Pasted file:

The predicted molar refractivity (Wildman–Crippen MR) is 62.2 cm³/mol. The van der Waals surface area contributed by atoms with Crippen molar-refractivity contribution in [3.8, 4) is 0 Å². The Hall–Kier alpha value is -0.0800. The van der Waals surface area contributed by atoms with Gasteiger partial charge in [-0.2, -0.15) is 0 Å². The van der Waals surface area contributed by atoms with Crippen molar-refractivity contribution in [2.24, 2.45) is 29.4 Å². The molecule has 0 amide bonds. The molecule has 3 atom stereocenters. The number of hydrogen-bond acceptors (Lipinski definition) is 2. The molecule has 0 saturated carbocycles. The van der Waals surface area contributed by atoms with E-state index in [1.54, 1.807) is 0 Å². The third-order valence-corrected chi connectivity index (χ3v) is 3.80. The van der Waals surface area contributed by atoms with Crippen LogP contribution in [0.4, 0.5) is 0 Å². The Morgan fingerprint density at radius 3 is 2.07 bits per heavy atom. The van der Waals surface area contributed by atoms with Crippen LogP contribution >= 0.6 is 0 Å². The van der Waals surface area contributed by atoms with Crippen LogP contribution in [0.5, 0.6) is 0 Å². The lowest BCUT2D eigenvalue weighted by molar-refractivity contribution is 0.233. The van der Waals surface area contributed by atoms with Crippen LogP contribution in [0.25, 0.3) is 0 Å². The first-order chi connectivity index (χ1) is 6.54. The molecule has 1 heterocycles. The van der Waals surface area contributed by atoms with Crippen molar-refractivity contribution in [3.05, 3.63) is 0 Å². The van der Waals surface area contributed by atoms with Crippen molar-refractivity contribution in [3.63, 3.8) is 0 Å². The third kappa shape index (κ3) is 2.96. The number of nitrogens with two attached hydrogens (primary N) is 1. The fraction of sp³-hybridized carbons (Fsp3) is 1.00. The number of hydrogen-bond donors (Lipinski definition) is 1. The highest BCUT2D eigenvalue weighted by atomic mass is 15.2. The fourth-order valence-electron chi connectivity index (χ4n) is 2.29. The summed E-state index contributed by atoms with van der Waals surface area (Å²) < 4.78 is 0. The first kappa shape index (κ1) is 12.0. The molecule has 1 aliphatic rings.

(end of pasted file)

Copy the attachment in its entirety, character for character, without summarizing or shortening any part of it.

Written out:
The predicted molar refractivity (Wildman–Crippen MR) is 62.2 cm³/mol. The van der Waals surface area contributed by atoms with Crippen molar-refractivity contribution in [3.8, 4) is 0 Å². The Hall–Kier alpha value is -0.0800. The van der Waals surface area contributed by atoms with Gasteiger partial charge in [-0.2, -0.15) is 0 Å². The van der Waals surface area contributed by atoms with Crippen molar-refractivity contribution in [2.24, 2.45) is 29.4 Å². The molecule has 0 amide bonds. The molecule has 3 atom stereocenters. The number of hydrogen-bond acceptors (Lipinski definition) is 2. The molecule has 0 saturated carbocycles. The van der Waals surface area contributed by atoms with E-state index in [1.54, 1.807) is 0 Å². The third-order valence-corrected chi connectivity index (χ3v) is 3.80. The van der Waals surface area contributed by atoms with Crippen LogP contribution in [0.4, 0.5) is 0 Å². The Morgan fingerprint density at radius 3 is 2.07 bits per heavy atom. The van der Waals surface area contributed by atoms with Crippen LogP contribution >= 0.6 is 0 Å². The van der Waals surface area contributed by atoms with Crippen LogP contribution in [0.5, 0.6) is 0 Å². The lowest BCUT2D eigenvalue weighted by molar-refractivity contribution is 0.233. The van der Waals surface area contributed by atoms with Crippen LogP contribution in [0.25, 0.3) is 0 Å². The first-order chi connectivity index (χ1) is 6.54. The molecule has 1 heterocycles. The van der Waals surface area contributed by atoms with Crippen molar-refractivity contribution in [3.05, 3.63) is 0 Å². The van der Waals surface area contributed by atoms with Crippen molar-refractivity contribution in [3.63, 3.8) is 0 Å². The third kappa shape index (κ3) is 2.96. The number of nitrogens with two attached hydrogens (primary N) is 1. The fraction of sp³-hybridized carbons (Fsp3) is 1.00. The number of hydrogen-bond donors (Lipinski definition) is 1. The highest BCUT2D eigenvalue weighted by atomic mass is 15.2. The fourth-order valence-electron chi connectivity index (χ4n) is 2.29. The summed E-state index contributed by atoms with van der Waals surface area (Å²) < 4.78 is 0. The first kappa shape index (κ1) is 12.0. The molecule has 1 aliphatic rings.